Why risk of currency crisis in Kazakhstan is not so high

The op-ed by Timur Turlov, CEO of Freedom Holding Corp.
Photo by Valery Ayapov

Kazakhstan’s high base rate is undoubtedly a difficult pill to swallow. Some people may say that such a bitter pill is often the most effective cure. However, almost every powerful medicine has some side effects and we always have to weigh the risks and benefits of this kind of monetary policy.

Those who support the record high base rate in the country (14 ± 1%) now insist that the government has to do everything to prevent the currency crisis in Kazakhstan. Previously, their main argument was control over inflation. However, there is no strong correlation between the base rate and the inflation rate as the county is quite dependent on prices in the global market.

Is there any risk of a currency crisis in Kazakhstan? So far, the amount of individual deposits is about $3.8 billion, while about $6.2 billion are company deposits. So-called quasi-state entities in Kazakhstan account for the vast majority of these resources.

Now, when the government has limited room for national companies, only individual deposits are sensible to the base rate.

The total amount of deposits in Kazakhstan is about 4.2 trillion tenge ($10 billion). The rest of the money has been kept in current bank accounts. They are not sensitive to the base rate as the law prohibits banks from using account balances and paying interest.

This 4.2 trillion tenge can’t be transferred into another currency, even though this is quite a big amount of money – $10 billion. At the same time, the external reserves of the National Bank nominated in a foreign currency are about $33.5 billion.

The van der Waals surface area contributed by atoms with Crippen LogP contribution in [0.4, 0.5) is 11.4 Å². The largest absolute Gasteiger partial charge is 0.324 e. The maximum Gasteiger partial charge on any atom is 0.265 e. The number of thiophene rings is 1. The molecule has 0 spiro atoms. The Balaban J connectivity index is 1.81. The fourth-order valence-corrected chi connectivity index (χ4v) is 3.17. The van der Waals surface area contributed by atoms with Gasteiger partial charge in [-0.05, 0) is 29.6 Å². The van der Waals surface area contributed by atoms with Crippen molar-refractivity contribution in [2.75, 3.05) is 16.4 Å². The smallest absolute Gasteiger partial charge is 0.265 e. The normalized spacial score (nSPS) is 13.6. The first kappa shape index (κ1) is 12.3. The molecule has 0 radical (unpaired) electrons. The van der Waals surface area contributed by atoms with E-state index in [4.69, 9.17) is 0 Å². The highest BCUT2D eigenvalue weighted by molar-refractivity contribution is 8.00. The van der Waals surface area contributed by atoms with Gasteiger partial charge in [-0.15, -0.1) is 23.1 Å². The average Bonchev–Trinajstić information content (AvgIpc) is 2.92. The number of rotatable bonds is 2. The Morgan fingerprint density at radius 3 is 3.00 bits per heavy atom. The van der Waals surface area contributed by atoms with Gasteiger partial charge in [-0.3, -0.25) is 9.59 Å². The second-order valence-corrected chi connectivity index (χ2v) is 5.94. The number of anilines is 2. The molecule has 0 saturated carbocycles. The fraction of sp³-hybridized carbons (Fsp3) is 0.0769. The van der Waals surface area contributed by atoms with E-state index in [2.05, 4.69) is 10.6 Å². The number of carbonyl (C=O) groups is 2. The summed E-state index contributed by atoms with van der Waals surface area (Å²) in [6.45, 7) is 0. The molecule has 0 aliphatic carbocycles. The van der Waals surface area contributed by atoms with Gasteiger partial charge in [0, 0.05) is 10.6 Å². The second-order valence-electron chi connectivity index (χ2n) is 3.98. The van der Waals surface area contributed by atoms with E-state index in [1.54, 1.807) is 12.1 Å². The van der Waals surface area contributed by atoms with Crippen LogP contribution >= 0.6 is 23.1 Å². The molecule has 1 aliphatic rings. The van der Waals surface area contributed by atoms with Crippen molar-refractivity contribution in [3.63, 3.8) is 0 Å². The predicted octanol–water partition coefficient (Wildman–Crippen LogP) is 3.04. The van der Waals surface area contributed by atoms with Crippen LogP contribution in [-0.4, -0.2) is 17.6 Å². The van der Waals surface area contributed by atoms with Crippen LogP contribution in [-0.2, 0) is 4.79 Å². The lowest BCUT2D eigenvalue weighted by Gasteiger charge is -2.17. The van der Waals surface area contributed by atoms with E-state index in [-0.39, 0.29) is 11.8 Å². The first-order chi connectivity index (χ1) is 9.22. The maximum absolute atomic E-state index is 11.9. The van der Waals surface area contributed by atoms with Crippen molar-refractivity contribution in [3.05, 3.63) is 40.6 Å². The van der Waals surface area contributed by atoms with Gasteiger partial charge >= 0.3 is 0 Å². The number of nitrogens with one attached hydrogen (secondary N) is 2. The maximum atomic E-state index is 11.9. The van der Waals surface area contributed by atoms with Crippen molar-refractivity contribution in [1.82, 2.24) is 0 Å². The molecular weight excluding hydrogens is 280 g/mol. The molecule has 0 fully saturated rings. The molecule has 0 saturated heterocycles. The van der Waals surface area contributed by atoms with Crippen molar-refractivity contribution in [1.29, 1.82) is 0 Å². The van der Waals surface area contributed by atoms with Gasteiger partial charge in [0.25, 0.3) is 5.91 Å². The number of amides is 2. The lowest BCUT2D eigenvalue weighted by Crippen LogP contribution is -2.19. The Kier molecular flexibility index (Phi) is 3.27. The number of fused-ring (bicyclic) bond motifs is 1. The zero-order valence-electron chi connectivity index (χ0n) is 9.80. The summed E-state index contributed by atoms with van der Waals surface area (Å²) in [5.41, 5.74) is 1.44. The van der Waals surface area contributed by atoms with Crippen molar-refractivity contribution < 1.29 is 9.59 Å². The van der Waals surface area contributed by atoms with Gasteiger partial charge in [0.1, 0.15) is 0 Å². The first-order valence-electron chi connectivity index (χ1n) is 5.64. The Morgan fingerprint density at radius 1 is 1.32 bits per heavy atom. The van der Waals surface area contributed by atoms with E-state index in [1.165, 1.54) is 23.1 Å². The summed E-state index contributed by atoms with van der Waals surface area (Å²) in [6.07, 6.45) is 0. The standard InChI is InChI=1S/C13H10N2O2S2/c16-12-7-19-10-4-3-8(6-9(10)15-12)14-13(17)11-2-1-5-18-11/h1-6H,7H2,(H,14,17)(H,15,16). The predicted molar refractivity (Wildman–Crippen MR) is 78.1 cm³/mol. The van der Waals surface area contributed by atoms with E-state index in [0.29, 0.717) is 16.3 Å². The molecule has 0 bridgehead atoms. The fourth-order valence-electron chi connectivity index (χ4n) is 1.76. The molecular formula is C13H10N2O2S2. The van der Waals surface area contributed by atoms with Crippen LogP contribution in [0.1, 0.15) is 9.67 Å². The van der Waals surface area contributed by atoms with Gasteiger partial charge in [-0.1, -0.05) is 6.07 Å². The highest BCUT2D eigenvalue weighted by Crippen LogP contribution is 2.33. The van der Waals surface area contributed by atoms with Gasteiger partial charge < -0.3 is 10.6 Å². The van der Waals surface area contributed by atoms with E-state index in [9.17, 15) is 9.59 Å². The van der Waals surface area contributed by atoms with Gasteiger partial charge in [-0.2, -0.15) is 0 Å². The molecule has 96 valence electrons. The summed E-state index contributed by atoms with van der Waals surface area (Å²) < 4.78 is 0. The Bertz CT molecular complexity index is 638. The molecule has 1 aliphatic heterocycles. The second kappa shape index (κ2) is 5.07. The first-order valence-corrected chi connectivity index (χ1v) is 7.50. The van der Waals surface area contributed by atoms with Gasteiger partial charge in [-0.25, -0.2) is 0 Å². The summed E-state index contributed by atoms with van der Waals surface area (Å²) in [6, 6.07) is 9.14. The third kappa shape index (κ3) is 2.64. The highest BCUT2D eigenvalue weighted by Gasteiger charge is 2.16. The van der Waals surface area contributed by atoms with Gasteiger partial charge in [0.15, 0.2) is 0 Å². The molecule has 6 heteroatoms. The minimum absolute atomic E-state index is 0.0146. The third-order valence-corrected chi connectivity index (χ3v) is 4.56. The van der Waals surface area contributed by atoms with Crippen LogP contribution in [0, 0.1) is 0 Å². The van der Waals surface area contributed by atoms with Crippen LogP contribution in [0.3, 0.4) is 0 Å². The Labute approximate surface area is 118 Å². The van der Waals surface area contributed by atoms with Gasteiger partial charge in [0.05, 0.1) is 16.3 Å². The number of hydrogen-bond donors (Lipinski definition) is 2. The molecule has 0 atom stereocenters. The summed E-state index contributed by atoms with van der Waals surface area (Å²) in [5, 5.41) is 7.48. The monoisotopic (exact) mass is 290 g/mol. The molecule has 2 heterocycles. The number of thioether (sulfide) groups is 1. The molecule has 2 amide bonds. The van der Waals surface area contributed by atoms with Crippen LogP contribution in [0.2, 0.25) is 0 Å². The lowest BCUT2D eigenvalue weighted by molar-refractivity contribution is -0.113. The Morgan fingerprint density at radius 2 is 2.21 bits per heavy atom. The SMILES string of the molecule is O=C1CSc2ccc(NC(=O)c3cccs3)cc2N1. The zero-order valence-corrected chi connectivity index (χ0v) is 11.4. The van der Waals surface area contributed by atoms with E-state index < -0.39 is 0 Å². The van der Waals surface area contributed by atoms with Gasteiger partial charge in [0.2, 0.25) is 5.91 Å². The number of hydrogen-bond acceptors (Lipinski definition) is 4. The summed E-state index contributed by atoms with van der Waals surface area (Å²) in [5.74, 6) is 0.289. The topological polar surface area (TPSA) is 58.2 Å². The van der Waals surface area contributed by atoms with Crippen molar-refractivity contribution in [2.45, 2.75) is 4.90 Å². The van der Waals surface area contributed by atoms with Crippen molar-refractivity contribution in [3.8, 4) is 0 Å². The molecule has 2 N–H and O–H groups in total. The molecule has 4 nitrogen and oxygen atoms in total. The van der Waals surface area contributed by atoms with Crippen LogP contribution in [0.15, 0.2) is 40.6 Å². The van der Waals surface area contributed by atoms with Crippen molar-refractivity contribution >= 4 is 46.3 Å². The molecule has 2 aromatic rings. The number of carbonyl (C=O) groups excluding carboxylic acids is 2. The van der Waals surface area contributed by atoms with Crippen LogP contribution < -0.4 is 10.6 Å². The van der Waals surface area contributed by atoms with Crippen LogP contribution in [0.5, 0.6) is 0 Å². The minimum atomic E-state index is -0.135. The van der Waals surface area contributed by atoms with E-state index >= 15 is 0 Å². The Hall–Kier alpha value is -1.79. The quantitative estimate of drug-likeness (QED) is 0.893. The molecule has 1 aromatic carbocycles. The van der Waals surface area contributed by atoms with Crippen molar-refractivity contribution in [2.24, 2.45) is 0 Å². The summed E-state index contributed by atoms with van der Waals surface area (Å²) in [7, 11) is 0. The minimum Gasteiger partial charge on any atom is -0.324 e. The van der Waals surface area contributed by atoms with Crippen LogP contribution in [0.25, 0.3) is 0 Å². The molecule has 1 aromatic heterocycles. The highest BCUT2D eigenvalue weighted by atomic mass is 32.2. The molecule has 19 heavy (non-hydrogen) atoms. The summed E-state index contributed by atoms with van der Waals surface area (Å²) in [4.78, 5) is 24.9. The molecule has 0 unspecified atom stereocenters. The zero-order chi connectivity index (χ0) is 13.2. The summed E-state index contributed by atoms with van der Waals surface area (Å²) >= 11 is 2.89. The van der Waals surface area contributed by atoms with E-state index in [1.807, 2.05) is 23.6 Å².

So, how can someone expect that the base rate would cause a currency crisis in Kazakhstan when oil prices are at their highest? It is hard to expect even if all deposits are nominated in U.S. dollars. Kazakhstan is not Turkey where the super soft monetary policy caused a currency crisis. Moreover, the situation in Turkey was affected by the low base rate, high inflation, low level of gold and currency reserves and non-commodity structure of the economy.

The cost of capital is the key element of the business’s competitiveness. It’s much more important than taxes or the cost of labor. If credit resources aren’t available or expensive, there are not enough goods on the market; businesses have to postpone their capital investments toward the modernization and development of their manufacturing capabilities and as a result, we can lose the competition for a non-commodity business to our neighbors.

In terms of corporate loan facilities per GDP, our neighbors have already shown twofold growth compared to us. Kazakhstan has to make an effort and force the banking system to re-start providing loans to the economy. Currently, commercial banks prefer to put money from 200,000 individual deposit holders and quasi-state companies into risk-free public securities and make $2.4 billion a year.

There is no need to distribute money with no interest. But it is necessary to follow the best practices of other countries with similar economic structures. I do believe that this is the key recipe for a new economic policy. It might be more precious than just words, subsidies, national programs or redistribution of public funds.

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